I woke up this morning with the knowledge that our first Air India flight was to take place. I wasn't sure why, but I wasn't obviously nervous, even though Alf had provided me with plenty of graphic details of the adventure to come. Instead, Annie and I headed out to the streets of Madras once last time, to get a feel of what it was really like in the city. We caught a cab back towards the Sheraton, and due to the time of morning, the trip took about three times a long as it had the night before. We didn't walk far before we came across a construction site, and Annie started taking photos with her Polaroid. Production halted altogether while the workers crowded around to see their images develop before their eyes. Of course, the crew wanted to keep the picture, however, Annie's film was limited, so she had to negotiate how many to give away and how many to keep to send in for this journal. I'll tell you, getting away with any of the photos was a mission that practically entailed the physical prowess of Austin Powers combined with the social abilities of, let's say, Martha herself. Somehow, explaining that the photos were going to Alf Erickson's web site just didn't register with this particular crowd, and we walked away more than once feeling like jinxes were being thrown in our direction.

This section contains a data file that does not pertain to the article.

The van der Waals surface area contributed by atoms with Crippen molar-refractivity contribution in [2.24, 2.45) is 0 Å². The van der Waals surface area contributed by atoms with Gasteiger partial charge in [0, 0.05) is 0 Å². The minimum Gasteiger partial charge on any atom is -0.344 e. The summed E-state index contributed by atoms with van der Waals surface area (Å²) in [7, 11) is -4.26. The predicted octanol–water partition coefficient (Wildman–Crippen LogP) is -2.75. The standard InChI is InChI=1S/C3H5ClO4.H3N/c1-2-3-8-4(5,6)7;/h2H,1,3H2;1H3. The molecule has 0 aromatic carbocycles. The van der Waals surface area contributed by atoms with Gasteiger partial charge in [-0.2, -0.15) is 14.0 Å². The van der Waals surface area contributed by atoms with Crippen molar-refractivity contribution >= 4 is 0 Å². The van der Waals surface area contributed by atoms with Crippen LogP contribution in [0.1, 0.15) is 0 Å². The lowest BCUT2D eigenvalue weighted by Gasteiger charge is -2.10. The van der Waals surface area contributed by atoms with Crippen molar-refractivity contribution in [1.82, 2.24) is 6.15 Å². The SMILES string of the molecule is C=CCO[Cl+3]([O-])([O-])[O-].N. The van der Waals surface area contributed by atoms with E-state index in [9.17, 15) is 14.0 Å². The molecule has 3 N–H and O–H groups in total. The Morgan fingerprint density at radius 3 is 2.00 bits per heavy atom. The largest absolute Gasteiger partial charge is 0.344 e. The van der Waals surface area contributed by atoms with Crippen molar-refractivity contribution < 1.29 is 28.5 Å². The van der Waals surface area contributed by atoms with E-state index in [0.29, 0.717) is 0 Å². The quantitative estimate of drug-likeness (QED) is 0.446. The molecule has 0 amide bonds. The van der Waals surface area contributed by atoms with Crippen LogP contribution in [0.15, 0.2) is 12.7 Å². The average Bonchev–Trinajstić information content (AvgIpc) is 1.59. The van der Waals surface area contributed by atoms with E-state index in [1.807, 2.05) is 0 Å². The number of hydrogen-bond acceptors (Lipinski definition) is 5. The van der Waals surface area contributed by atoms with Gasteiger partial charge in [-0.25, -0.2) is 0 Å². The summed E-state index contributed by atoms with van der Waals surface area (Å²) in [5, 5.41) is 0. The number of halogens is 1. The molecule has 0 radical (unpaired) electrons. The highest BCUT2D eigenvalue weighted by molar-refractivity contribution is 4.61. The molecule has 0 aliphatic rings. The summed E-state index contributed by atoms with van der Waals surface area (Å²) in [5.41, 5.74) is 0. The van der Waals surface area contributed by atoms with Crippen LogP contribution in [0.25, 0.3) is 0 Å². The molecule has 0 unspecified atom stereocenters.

Upon our return to the hotel, we were loaded onto the bus to head for the airport. Still not nervous, I was beginning to think I had licked this flying phobia thing. Everything at the airport couldn't have gone more smoothly, so I boarded our flight with no trepidation. I was especially soothed by the presence of five striking flight attendants, all wearing saris and flowers in their hair, and none of whom, Alf noted, were either "long of tooth, or of ample girth." Oh, boy, but then I entered the plane. Now, I know that the cosmetics of a plane aren't what really count when it comes to safety, but until that moment, I hadn't realized how much comfort I gleaned from the familiar sites on board any given plane. Somehow, seeing the dented, metal interior, fashionably held together with color coordinated duct tape, combined with the prospects of rivets dancing down the aisles was proof that this particular 737 had been born in Seattle very early in the production run. Presumably its initial flights were with one of the top tier airlines, however, according to our aviation expert, like with women, advanced age is not a cherished asset. Too many landings and too many take-offs had forced this tiring hulk of aluminum on to the Indian sub-continent, where we were buckled up and ready to go.